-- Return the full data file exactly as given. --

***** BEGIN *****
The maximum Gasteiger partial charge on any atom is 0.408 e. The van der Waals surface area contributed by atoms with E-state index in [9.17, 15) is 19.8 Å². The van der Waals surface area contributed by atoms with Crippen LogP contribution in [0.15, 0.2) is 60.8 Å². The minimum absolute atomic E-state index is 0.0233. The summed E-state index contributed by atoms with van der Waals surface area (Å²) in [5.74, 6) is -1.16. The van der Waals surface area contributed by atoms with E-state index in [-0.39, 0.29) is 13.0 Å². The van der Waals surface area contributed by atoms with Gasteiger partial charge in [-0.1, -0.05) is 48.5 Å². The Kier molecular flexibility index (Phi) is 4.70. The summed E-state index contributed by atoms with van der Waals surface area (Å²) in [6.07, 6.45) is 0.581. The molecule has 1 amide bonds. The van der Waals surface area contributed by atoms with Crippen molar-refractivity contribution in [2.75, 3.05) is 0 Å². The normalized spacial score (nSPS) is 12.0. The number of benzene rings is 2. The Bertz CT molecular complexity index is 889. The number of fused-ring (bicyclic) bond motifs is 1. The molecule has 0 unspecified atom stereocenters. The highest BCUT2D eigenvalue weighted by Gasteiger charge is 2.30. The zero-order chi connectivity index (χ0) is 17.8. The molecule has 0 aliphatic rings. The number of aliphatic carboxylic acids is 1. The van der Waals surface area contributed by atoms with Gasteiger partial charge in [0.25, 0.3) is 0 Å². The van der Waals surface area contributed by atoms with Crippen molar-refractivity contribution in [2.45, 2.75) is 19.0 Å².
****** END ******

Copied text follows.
The maximum Gasteiger partial charge on any atom is 0.408 e. The van der Waals surface area contributed by atoms with E-state index in [9.17, 15) is 19.8 Å². The van der Waals surface area contributed by atoms with Crippen LogP contribution in [0.15, 0.2) is 60.8 Å². The minimum absolute atomic E-state index is 0.0233. The summed E-state index contributed by atoms with van der Waals surface area (Å²) in [5.74, 6) is -1.16. The van der Waals surface area contributed by atoms with E-state index in [-0.39, 0.29) is 13.0 Å². The van der Waals surface area contributed by atoms with Gasteiger partial charge in [-0.1, -0.05) is 48.5 Å². The Kier molecular flexibility index (Phi) is 4.70. The summed E-state index contributed by atoms with van der Waals surface area (Å²) in [6.07, 6.45) is 0.581. The molecule has 1 amide bonds. The van der Waals surface area contributed by atoms with Crippen molar-refractivity contribution in [2.75, 3.05) is 0 Å². The normalized spacial score (nSPS) is 12.0. The number of benzene rings is 2. The Bertz CT molecular complexity index is 889. The number of fused-ring (bicyclic) bond motifs is 1. The molecule has 0 unspecified atom stereocenters. The highest BCUT2D eigenvalue weighted by Gasteiger charge is 2.30. The zero-order chi connectivity index (χ0) is 17.8. The molecule has 0 aliphatic rings. The number of aliphatic carboxylic acids is 1. The van der Waals surface area contributed by atoms with Gasteiger partial charge in [0.25, 0.3) is 0 Å². The van der Waals surface area contributed by atoms with Crippen molar-refractivity contribution in [2.45, 2.75) is 19.0 Å².